I started spending more and more time during my nine-to-five office job on forums, chatting with like-minded importers. Not that we always made sensible choices. We tried to convince ourselves that SEGA’s I Would Die for You—aka Feel the Magic: XY/XX, aka Project Rub—was an inventive, light-hearted romantic tale about a boy wooing a girl rather than an unsettlingly creepy compendium of middling touchscreen mini-games. But for every flop, there was a word-of-mouth success.
Osu! Tatakae! Ouendan (later retooled for the West as Elite Beat Agents) was and still is one of my favorite games ever made: A series of J-Pop bangers soundtracking the elaborate dance routines of a male cheer squad, called to solve everyone’s problems via the time-honored medium of shouting and dramatic poses. Its comic-book vignettes ranged from a violinist suffering from a sudden attack of the stomach problems on the train (we’ve all been there) to a giant meteor threatening all life on Earth. The pick of the bunch, though, was a surprisingly heart-breaking story: A recently diseased young man makes a final trip from the heavens to say goodbye to his girlfriend, set to Hitomi Yaida’s gorgeous power ballad “Over the Distance”.
I also dipped into Hudson’s excellent puzzle series, including the dangerously absorbing Slitherlink. I spent many a happy hour tinkering with Toshio Iwai’s musical curio Electroplankton. I laughed my way through many a multiplayer session on the MIDI-tastic Daigasso! Band Brothers (belatedly localized as Jam with the Band and frequently celebrated—to similarly hilarious effect—on the excellent podcast The Rotating Platform). The Trauma Center games gave me the chance to conduct nerve-racking procedures as a talented surgeon, wielding my stylus as a scalpel. The superbly written Ace Attorney games introduced me to extravagantly coiffed legal hero Phoenix Wright. Pretty much every one of them was available in Japan well before anywhere else, and soon my feverishly enthusiastic forum posts became something more substantial. I set up my own website to cover these games, and within a couple of years, I had my first magazine commission.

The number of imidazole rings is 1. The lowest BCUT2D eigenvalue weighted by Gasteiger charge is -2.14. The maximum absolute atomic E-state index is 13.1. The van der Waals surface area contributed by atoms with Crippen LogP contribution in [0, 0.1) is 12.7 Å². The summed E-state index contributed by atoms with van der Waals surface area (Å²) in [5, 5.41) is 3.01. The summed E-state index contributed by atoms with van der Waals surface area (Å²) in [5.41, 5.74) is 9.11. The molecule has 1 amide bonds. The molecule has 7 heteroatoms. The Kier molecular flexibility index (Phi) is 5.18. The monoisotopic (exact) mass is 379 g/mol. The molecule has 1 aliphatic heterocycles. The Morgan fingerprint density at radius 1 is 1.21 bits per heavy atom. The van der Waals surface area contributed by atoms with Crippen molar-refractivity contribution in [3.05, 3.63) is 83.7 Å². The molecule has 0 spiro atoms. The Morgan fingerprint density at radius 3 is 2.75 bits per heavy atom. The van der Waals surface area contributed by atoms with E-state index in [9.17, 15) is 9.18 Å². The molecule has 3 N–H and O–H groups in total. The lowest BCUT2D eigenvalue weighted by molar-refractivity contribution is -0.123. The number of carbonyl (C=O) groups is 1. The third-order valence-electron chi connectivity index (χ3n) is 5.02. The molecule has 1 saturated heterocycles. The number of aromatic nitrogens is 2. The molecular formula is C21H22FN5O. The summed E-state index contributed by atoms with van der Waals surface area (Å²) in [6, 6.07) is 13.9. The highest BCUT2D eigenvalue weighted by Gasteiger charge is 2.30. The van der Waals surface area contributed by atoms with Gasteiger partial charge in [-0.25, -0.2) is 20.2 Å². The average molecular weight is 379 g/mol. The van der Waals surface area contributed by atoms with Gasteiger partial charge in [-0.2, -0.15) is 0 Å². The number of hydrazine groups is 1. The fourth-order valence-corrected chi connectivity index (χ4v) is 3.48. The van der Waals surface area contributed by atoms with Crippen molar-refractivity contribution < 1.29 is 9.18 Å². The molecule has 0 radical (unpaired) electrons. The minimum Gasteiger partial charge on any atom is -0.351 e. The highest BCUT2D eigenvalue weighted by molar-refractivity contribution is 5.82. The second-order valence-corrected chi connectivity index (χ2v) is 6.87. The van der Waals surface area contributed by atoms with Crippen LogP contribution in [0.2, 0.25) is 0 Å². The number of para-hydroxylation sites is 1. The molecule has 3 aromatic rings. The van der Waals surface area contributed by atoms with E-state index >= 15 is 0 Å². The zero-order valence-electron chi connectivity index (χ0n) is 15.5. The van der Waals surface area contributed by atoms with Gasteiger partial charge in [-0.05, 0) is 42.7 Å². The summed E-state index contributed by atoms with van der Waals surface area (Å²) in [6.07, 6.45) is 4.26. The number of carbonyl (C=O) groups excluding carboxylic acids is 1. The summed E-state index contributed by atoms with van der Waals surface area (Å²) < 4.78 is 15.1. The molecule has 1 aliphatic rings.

Beyoncé appeared in television advertising for ‘Rhythm Heaven/Paradise.’
Games like Dr. Kawashima’s Brain Training, Nintendogs, and the all-conquering New Super Mario Bros—not to mention a vastly superior redesign—eventually brought the DS to a much wider audience, and with it came all-ages classics like the Professor Layton series, oddities like Contact, inventive RPGs like The World Ends With You and Radiant Historia, and thoughtful, touching narrative adventures like CiNG’s Hotel Dusk: Room 215. Rockstar courted controversy once again with a portable GTA containing an incredibly moreish drug-dealing aside. We even got Beyoncé advertising the wonderfully batshit Rhythm Heaven/Paradise.
But even at the very peak of its popularity, I’m not sure the DS—or any console since, for that matter—was ever quite as exciting as in those early days, where developers were trying lots of wacky ideas with this strange new device to see what came off. I’ve never been so in love with video games as I was back then, with this bizarre clamshell contraption: the device everyone said would fail, but that the medium’s most creative designers looked at and saw only ideas and opportunities.